On my outings around my local city, I am more and more drawn to the character and features of the older buildings. Those built in an era of craftsmanship where the value was in the detail, often quite intricate.
There was great skill in creating ornate cornices and ceiling roses, turned timber bannisters, carved doors and elaborate leadlight windows. Door and window handles that complimented these interior features were chosen.
It was a time of creating lavish aesthetics rather than mere functionality. Every feature from the entry leading to the building to the hinges on doors were carefully selected and fitted. The buildings were often named and coupled with the features within, they had a persona all of their own. In their entirety, they oozed warmth and an invitation to enter.
The furnishings added to the splendour; detailed rugs adorned the floors and windows were dressed with leadlight panes or lush curtains. Fine pieces of furniture wisely placed, created by a workmanship rarely seen today completed the picturesque rooms.
As I think of this, I recall my great-grandmothers’ home I knew. It had a beautiful bay window complete with the window seat that served the purpose of storage as well as somewhere to sit back and relax. The finely crafted tables, chairs, pianola, beds, wardrobes and dressers all added to its charm. Curves in the timbered pieces, bevels in the glass mirrors and the upholstered fabrics complimented it all. What we know call retro light fittings seemed to be like a cherry on top of an ice cream sundae. Perhaps this is where my love and appreciation of this style began.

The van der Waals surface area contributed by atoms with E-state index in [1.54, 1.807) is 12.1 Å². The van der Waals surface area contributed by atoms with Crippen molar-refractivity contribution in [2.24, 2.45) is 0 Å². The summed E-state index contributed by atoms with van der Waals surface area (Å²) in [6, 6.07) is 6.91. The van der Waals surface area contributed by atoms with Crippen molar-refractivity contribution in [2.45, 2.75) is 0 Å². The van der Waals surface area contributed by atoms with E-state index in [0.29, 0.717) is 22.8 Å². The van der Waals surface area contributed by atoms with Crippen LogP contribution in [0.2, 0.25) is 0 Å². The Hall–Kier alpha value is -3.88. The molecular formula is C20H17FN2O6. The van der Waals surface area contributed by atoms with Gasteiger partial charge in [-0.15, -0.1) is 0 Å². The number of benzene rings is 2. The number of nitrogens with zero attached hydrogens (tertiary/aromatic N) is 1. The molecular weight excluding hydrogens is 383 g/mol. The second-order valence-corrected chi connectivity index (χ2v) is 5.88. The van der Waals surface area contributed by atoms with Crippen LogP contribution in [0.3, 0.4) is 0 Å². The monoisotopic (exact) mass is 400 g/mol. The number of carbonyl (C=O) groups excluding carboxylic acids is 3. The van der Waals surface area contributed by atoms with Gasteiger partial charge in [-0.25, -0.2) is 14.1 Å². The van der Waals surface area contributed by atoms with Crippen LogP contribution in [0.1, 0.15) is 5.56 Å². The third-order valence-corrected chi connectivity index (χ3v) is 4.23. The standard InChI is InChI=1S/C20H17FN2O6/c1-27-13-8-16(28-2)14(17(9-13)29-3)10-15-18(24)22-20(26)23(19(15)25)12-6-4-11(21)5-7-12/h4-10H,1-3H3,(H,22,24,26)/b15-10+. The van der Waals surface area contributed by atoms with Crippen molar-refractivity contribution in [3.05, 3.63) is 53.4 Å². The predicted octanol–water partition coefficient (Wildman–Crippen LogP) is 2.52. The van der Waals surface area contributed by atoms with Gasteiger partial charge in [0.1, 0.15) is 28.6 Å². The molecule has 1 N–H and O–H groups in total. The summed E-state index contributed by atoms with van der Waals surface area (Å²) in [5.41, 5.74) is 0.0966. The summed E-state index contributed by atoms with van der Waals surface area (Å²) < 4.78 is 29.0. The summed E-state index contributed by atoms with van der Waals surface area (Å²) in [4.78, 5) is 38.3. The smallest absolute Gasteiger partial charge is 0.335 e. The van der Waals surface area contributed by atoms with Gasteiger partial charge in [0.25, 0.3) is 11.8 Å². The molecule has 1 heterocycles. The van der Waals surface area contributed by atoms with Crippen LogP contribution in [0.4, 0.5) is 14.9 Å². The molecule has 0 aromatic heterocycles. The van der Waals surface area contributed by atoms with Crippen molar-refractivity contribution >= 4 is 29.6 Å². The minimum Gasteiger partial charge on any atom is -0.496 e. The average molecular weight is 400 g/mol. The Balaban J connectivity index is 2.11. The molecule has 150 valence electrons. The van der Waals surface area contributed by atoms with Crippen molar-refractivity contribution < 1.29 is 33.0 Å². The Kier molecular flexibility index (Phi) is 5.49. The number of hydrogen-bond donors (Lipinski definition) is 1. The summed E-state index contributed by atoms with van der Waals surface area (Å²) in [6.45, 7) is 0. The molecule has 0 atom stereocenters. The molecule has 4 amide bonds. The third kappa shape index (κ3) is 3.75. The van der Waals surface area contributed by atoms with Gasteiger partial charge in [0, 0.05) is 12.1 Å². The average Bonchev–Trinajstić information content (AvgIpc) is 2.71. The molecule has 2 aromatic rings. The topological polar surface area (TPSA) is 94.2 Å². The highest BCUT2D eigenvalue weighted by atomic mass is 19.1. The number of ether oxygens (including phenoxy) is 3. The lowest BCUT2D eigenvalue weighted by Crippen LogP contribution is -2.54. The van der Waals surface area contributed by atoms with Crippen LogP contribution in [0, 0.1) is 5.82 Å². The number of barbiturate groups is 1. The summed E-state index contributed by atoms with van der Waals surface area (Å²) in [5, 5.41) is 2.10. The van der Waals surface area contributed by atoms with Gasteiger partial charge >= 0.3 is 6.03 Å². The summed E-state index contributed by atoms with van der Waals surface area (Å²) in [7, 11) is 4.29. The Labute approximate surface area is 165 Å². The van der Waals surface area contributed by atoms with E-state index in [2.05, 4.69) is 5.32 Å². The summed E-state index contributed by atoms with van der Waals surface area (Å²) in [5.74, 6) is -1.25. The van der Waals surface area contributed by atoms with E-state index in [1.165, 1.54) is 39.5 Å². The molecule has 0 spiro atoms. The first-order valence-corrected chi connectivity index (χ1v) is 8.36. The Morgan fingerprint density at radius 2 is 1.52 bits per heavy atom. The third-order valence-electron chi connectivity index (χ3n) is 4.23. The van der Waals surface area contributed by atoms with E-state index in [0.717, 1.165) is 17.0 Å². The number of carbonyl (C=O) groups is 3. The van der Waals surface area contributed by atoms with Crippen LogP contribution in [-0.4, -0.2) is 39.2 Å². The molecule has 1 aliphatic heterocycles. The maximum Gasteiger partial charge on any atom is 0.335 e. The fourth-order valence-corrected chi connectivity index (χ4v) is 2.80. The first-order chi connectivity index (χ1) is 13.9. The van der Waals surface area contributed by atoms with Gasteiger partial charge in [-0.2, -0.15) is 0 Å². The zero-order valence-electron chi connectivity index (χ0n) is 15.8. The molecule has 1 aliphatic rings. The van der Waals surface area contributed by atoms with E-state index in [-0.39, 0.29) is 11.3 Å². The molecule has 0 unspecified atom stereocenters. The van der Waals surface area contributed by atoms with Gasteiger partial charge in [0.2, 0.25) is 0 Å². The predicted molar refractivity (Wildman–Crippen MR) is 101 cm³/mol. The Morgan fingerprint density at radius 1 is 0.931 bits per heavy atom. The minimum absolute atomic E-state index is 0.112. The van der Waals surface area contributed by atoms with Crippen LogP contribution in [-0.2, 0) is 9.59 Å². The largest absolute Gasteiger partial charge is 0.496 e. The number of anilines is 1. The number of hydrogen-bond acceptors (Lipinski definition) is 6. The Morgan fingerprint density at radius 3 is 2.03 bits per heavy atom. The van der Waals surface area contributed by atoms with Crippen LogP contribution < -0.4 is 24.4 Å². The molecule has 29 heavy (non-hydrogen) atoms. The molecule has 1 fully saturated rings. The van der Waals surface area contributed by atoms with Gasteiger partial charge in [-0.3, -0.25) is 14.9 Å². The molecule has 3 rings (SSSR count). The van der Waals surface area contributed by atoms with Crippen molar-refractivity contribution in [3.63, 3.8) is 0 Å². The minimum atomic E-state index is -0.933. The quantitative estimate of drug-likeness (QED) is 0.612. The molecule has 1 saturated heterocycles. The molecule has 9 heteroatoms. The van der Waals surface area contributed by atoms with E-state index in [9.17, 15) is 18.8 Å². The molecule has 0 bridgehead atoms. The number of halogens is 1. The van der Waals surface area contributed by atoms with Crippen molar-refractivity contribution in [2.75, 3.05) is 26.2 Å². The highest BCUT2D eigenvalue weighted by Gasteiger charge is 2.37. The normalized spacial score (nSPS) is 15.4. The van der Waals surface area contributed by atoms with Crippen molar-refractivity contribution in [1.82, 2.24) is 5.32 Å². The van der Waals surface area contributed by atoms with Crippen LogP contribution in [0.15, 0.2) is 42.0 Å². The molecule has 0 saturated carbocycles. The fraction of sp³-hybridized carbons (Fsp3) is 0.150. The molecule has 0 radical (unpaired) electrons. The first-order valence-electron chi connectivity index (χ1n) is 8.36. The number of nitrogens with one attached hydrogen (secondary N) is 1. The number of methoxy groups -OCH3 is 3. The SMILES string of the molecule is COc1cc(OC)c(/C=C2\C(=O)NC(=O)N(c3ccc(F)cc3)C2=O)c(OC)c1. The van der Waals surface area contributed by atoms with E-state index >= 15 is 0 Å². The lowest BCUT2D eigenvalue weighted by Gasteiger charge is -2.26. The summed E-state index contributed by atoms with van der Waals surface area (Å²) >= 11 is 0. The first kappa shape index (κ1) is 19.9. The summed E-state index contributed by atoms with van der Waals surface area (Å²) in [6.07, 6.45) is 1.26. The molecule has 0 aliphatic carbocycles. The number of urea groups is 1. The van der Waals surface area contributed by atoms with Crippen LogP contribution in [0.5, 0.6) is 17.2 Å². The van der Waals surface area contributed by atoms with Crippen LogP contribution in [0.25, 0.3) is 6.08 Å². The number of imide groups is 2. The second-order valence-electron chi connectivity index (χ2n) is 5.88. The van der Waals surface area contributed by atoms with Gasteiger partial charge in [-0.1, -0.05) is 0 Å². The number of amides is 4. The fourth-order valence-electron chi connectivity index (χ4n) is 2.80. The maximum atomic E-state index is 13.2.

Buildings of today seem to lack so much of this magnificence that was once prevalent. The exteriors have clean lines with plane surfaces and almost box like features. Inside, try to find a detail that draws your eye to it; just more plain surfaces with straight lines, everywhere.
These buildings go up so quickly now. Everyone seems in such a rush to complete the current building project so they can move onto the next one as soon as possible. Everything is hurried. Time is money. The faster a project can be finalised the more projects the builder can complete and the more money in the pocket. Likewise for the procurer, the less money to be forked out with the building being finished in record time, the more money in the pocket still.
Herein is the underpinning reason for the loss of such splendid constructions, I believe – money. I don’t discount style and societal changes in the equation though either. I acknowledge that nothing remains as it currently is; there is always evolution in everything. At times this is highly beneficial yet sometimes questionable as to what cost. Finding the comfortable compromise is a delicate balance.
I can only hope that there is preservation of the amazing heritage structures we have in their current form for many more years to come. Failing being able to maintain them in the physical, let’s hope they will be captured pictorially for generations to come to see how much development has transformed over the decades.
Photo: Milestone Hotel Dubbo NSW Australia (my photo)